My $0.02 on this, in several parts. Note that I've done 29 rolls of C-41 and 5 rolls of E-6, so I'm not yet an expert on this.
    .
    I've sent you a PM

  8. #38

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    Quote Originally Posted by OldBikerPete
    I've sent you a PM
    I haven't received it. Perhaps there's a problem with the APUG PM system, or perhaps it's just been delayed. Try posting publicly or e-mail me at rodsmith@rodsbooks.com.

  9. #39
    Donald Qualls's Avatar
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    Quote Originally Posted by Photo Engineer
    Color is not complicated, but it is proprietary.

    That is why you should use Fuji or EK kits.
    I agree, PE, on what I *should* do. However, if the way I *should* is the only way I can or will, I never will because of my budget (we've discussed that before); the kits sold by Kodak and Fuji just cost too much per roll (more than local 120 processing, and never mind the 35 mm). However, I've still got to try to find a local supplier for the bulk concentrates; if I can get good life from the concentrates, the Kodak setup posted a while back should do the job nicely and with reasonable economy.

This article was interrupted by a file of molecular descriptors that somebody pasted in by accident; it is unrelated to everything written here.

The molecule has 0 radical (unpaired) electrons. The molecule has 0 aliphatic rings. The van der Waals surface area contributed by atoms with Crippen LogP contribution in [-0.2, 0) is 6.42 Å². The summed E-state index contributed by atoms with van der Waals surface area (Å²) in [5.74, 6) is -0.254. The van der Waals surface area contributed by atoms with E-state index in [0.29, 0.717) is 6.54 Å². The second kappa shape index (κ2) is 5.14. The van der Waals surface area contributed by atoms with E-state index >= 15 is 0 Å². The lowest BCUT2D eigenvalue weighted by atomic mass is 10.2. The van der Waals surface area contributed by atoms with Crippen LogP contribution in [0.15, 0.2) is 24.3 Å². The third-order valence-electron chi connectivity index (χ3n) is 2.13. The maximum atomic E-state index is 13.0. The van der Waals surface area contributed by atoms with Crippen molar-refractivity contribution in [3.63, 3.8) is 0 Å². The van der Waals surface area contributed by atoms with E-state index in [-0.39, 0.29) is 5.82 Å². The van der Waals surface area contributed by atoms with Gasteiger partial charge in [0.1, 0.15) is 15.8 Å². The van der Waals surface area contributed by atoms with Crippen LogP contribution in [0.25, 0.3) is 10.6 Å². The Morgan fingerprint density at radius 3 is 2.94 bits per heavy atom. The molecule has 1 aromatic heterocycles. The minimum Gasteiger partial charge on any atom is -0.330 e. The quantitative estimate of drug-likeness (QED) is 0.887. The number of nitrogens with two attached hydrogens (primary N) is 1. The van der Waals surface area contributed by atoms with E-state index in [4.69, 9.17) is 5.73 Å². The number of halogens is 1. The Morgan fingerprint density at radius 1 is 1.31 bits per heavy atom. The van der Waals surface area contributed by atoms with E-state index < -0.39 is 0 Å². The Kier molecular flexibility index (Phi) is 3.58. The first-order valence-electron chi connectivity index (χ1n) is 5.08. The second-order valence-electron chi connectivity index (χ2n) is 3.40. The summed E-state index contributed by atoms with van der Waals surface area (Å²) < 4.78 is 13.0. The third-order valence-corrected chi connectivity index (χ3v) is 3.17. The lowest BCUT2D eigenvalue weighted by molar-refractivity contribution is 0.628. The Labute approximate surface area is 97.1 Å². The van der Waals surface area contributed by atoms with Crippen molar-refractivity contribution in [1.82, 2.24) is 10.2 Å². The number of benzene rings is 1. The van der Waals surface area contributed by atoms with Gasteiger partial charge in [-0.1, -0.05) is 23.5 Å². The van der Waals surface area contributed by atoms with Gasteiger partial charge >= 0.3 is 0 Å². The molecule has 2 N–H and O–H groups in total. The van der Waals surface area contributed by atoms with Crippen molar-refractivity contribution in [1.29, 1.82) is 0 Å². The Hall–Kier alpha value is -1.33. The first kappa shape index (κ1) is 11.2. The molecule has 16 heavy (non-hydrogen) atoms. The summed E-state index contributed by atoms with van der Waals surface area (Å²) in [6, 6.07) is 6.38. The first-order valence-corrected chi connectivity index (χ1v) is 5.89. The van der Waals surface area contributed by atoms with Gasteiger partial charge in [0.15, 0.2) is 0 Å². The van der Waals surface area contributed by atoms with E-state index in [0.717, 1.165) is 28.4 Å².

Photography has always fascinated me -- as a child, simply for the magic of capturing an image onto glossy paper with a little box, but as an adult because of the unique juxtaposition of science and art -- the physics of optics, the mechanics of the camera, the chemistry of film and developer, alongside the art in seeing, composing, exposing, processing and printing.

  10. #40
    Donald Qualls's Avatar
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    Quote Originally Posted by Nick Zentena
    Doesn't Kodak have a 1-800 number for pros to locate suppliers etc? Odds are a local [more or less] distributor handles all this stuff.

    The thing about the 5 gallon fixer just is it's only a little more then the 1 gallon. Even if you throw half of it out it'll be cheaper.
    If "local [more or less]" is in Charlotte, it might well be cheaper to pay shipping than to drive down and get it; it'd cost me about $40 in gas for the round trip.

    But it's worth a few calls -- I'll check the Kodak web site for 800 numbers.
    Photography has always fascinated me -- as a child, simply for the magic of capturing an image onto glossy paper with a little box, but as an adult because of the unique juxtaposition of science and art -- the physics of optics, the mechanics of the camera, the chemistry of film and developer, alongside the art in seeing, composing, exposing, processing and printing.